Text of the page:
Kinesin-5 Gene May Protect Against Alzheimer’s Disease

Brain showing hallmarks of Alzheimer’s disease
Brain showing hallmarks of Alzheimer’s disease (plaques in blue). Credit: Alvin Gogineni, Genentech CC-BY

According to a new study, cognitive decline in both mice and humans with Alzheimer’s disease (AD) may be protected by the overexpression of a gene linked to cell division and the structure and function of neurons.

The gene Kinesin-5 or KIF11 accomplishes this despite the fact that amyloid beta, the main component of plaques in the brains of those with AD, is present. In the past, scientists have mainly focused on the plaques when trying to find a cure for the disease. They bypassed the plaques in this instance.

“Overexpressing KIF11 in mice did not affect the amyloid levels in the brain. Yet they were still cognitively normal despite the plaques. This is one of the best indications that you can maintain cognition without getting rid of the plaques,”

said the study’s co-senior author, Huntington Potter, Ph.D.. Potter is professor of neurology and director of the University of Colorado Alzheimer’s and Cognition Center and of Alzheimer’s research at the Linda Crnic Institute for Down Syndrome at the University of Colorado School of Medicine.

Variations In Kinesin-5 Levels

kinesin-5 alzheimers study graphical abstract
Credit: iScience (2022). DOI: 10.1016/j.isci.2022.105288

The motor protein Kinesin-5 is most well-known for its function in non-neuronal cells’ mitosis or cell division. However, it also significantly impacts the development of neurons’ dendrites and dendritic spines, which are vital for learning and memory and are used for communication with other neurons. But Amyloid beta, the primary component of Alzheimer’s plaques, has the ability to inhibit KIF11 and harm these structures.

In comparison to AD mice with normal levels of KIF11 (Kinesin-5), the researchers discovered that overexpressing the gene in AD mice resulted in improved performance on cognitive tests.

Then they examined genetic information from AD patients who had been a part of Rush University’s Religious Orders Study and Memory and Aging Project (ROS/MAP) in Chicago. Researchers wanted to find out if there was a link between natural changes in KIF11 levels and better cognitive function in adults with or without amyloid plaques.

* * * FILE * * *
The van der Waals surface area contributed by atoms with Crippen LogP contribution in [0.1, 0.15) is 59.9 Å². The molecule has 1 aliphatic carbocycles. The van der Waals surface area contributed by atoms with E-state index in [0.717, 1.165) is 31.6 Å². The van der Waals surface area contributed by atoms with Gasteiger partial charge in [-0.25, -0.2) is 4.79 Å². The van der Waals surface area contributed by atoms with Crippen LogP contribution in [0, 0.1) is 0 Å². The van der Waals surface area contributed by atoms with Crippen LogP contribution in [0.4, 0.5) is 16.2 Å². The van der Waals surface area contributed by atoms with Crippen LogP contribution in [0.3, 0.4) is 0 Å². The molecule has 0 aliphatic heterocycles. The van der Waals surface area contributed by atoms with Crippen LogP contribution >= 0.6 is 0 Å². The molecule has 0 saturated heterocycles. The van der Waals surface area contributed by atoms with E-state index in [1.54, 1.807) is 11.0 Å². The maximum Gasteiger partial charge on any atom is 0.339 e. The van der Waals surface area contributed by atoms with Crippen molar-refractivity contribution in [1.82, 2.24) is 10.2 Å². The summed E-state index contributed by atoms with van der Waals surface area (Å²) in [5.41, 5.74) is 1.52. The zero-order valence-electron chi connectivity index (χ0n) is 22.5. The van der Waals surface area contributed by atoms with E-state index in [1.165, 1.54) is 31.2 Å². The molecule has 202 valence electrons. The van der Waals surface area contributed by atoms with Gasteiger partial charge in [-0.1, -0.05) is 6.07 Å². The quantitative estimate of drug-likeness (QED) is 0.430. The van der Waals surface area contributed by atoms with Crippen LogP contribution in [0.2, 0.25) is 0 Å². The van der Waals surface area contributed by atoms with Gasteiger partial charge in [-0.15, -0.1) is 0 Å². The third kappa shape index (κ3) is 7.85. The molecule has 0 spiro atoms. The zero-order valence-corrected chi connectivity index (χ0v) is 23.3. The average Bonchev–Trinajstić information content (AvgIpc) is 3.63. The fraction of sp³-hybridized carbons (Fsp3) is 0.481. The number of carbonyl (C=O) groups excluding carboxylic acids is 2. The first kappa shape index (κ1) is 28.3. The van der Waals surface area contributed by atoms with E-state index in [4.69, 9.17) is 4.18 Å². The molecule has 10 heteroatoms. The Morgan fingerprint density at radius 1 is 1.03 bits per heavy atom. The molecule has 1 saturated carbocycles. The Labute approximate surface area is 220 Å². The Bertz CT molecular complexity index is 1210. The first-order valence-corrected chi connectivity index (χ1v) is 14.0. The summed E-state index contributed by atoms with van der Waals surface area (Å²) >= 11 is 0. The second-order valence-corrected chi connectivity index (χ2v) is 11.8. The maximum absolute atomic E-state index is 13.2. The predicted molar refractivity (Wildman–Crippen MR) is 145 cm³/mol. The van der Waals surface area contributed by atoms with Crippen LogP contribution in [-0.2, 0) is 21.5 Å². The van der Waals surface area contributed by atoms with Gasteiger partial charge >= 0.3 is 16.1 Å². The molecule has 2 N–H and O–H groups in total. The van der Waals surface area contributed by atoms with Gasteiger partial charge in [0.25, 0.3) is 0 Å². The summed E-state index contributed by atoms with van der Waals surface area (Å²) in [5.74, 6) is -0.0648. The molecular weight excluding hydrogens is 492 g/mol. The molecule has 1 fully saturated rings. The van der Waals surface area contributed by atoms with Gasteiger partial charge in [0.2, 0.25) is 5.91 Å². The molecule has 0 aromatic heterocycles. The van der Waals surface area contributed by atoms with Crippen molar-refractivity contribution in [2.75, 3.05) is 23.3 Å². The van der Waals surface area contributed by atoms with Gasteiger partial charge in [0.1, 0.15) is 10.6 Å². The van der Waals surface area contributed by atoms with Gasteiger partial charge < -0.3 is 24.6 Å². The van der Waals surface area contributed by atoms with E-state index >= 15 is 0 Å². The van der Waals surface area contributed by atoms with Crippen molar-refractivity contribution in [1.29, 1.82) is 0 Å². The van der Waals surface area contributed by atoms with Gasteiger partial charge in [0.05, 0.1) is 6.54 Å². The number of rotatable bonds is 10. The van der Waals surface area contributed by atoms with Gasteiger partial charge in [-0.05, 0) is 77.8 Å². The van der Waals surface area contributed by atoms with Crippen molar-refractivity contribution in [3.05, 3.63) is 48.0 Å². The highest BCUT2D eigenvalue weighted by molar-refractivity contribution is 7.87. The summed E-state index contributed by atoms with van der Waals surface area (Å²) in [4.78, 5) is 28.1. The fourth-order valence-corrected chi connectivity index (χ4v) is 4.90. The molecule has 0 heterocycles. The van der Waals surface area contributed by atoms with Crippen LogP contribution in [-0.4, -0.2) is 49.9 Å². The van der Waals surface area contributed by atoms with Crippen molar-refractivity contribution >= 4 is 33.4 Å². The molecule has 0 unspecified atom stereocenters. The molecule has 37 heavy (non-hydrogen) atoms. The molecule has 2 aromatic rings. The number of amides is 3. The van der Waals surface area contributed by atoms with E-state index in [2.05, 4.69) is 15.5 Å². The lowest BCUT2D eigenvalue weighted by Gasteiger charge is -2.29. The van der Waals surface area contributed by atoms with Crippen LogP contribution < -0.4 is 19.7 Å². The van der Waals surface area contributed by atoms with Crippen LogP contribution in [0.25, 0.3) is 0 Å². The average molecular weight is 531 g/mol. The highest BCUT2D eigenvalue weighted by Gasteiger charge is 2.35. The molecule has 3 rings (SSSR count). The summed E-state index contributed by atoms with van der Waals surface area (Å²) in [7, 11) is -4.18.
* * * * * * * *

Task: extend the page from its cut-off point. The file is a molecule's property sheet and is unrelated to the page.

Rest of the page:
Cognitive Decline Protection

Higher levels of KIF11 are correlated with better cognitive performance in an older adult cohort with amyloid pathology, according to results from human data analysis.

The study’s findings, consistent with the findings regarding KIF11’s function in animal models of AD, suggest that higher KIF11 expression levels may partially prevent cognitive decline during the course of Alzheimer’s disease in humans.

This knowledge paves the way for researchers to start testing new or existing drugs that can safely produce this effect in humans, according to Potter and co-senior author Heidi Chial, Ph.D., assistant professor of neurology and director of grant strategy and development at the University of Colorado Alzheimer’s and Cognition Center.

“Many current experimental treatments for AD have focused on reducing Abeta production or on increasing the clearance of Abeta plaques. Most of these approaches have failed to prevent or reverse cognitive decline in clinical trials. Clearly, alternative approaches to the development of AD therapeutics are needed,”

Chial said.


Esteban M. Lucero et al, Increased KIF11/kinesin-5 expression offsets Alzheimer Aβ-mediated toxicity and cognitive dysfunction, Science Volume 25, Issue 11, 105288

Last Updated on November 11, 2023